Will the Iranian regime fall?

Despite the state’s security grip and its series of executions, Iran is experiencing unprecedented protests after the killing of Mahsa Amini, a young Kurdish woman

The regime isolation in the West and the international community has increased.
Sébastien Thibault
The regime isolation in the West and the international community has increased.

Will the Iranian regime fall?

Al Majalla dedicated the first cover story of its relaunched print edition to Iran, posing the question: Will the Iranian regime fall?

As of today, Al Majalla will be publishing, on its digital platforms, articles by Arab and foreign journalists and experts, addressing this question in its entirety.

John Raine, a British expert at the International Institute for Strategic Studies in London, delves into the depths of the Iranian security and military machine and how it is confronting the protests.

From there Sami Moubayed puts the current protests in historical context, shedding light on the tradition of women protests in Iran that goes back decades.

Al Majalla’s Managing Editor for Politics Houssam Itani then draws a map of Iranian "imperial" intervention in the region and the possibility of this intervention being impacted by any change in Tehran.

Meanwhile, Adel Salmi details Iran's various media tools, its use of “soft power" in the Arab world and how Arabs are dealing with it.

Meanwhile, freelance journalist Shelly Kittleson goes on two field assignments to Iraq.

She first visits Karbala to talk to people about their view of neighbouring Najaf and the city of Qom in Iran and then travels to Iraqi Kurdistan, where she visits shelled areas targeted by Iran — a “retaliation" for the demonstrations at home.

However, discussing Iran’s regional expansion is incomplete without addressing Hezbollah.

Here Executive Editor of Al Majalla, Ibrahim Hamidi, reveals official Syrian documents, which the late Syrian Vice President Abdul Halim Khaddam had carried with him to Paris in 2005 before defecting, on how Damascus facilitated the Islamic Revolutionary Guard Corps (IRGC) access to the Bekaa Valley in Lebanon and the establishment of Hezbollah in 1982.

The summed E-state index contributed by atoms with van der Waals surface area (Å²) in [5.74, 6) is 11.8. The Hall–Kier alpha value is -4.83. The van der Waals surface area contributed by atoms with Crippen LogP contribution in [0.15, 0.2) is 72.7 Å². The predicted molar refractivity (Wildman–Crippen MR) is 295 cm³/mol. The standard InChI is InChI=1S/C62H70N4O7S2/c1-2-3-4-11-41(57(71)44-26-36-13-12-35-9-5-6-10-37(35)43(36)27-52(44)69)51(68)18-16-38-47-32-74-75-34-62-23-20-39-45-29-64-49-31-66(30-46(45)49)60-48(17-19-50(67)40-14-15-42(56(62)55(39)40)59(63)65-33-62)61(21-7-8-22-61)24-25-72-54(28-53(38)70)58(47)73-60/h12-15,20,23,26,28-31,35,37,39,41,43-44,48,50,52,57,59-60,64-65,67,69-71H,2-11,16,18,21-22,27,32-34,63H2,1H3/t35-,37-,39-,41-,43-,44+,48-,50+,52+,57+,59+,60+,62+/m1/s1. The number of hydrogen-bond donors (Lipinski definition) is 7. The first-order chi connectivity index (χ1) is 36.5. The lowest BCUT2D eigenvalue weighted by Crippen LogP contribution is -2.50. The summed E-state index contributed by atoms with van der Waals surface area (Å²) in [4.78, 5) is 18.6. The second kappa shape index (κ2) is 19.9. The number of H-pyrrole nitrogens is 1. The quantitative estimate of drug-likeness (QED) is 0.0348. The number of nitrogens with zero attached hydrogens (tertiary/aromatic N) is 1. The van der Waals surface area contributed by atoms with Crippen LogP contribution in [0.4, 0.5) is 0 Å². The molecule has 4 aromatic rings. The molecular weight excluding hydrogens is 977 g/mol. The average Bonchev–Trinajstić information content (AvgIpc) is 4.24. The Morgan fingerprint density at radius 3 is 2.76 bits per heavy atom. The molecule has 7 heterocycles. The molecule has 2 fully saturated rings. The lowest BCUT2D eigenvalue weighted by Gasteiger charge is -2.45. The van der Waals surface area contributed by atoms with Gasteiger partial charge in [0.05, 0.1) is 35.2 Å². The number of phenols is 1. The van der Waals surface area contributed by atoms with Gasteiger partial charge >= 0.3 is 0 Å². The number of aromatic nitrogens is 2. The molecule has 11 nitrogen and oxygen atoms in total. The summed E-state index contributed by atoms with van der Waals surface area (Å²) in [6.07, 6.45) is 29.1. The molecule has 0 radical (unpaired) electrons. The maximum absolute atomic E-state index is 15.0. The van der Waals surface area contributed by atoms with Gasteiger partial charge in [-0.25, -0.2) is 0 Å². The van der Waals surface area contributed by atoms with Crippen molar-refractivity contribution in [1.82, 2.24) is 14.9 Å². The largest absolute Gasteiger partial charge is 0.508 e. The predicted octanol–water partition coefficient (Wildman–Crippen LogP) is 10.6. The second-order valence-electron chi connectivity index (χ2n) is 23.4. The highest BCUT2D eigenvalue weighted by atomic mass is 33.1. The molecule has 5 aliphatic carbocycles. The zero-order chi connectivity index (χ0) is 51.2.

Hamidi also monitors the various stages of the relationship between Damascus and Tehran, focusing on the Syrian army's clash with Hezbollah members in Beirut where many of them were killed in the mid-1980s.

The documents highlight Iran’s anger over the incident, Tehran and Hezbollah's rush to save the Syrian regime after the protests of 2011, and Syria turning into an arena for the Iranian-Israeli proxy war under the auspices of America in eastern Syria and Russia in its west, centre, and south.

Al Majalla then returns to Iran, where Managing Editor for Business and Economy Khaled Kassar presents a comprehensive report full of facts and figures on impact of Western sanctions on Iran’s economy.

On his part, Shadi Ala Aldin details the crucial role of women in Iran’s cultural revolution.

The print edition concludes with Nobel Peace Prize winner and human rights activist Shirin Ebadi’s opinion piece on the role of the murder of Kurdish woman Mahsa Amini in igniting the recent protests, calling her "the girl who was born twice."

font change

Related Articles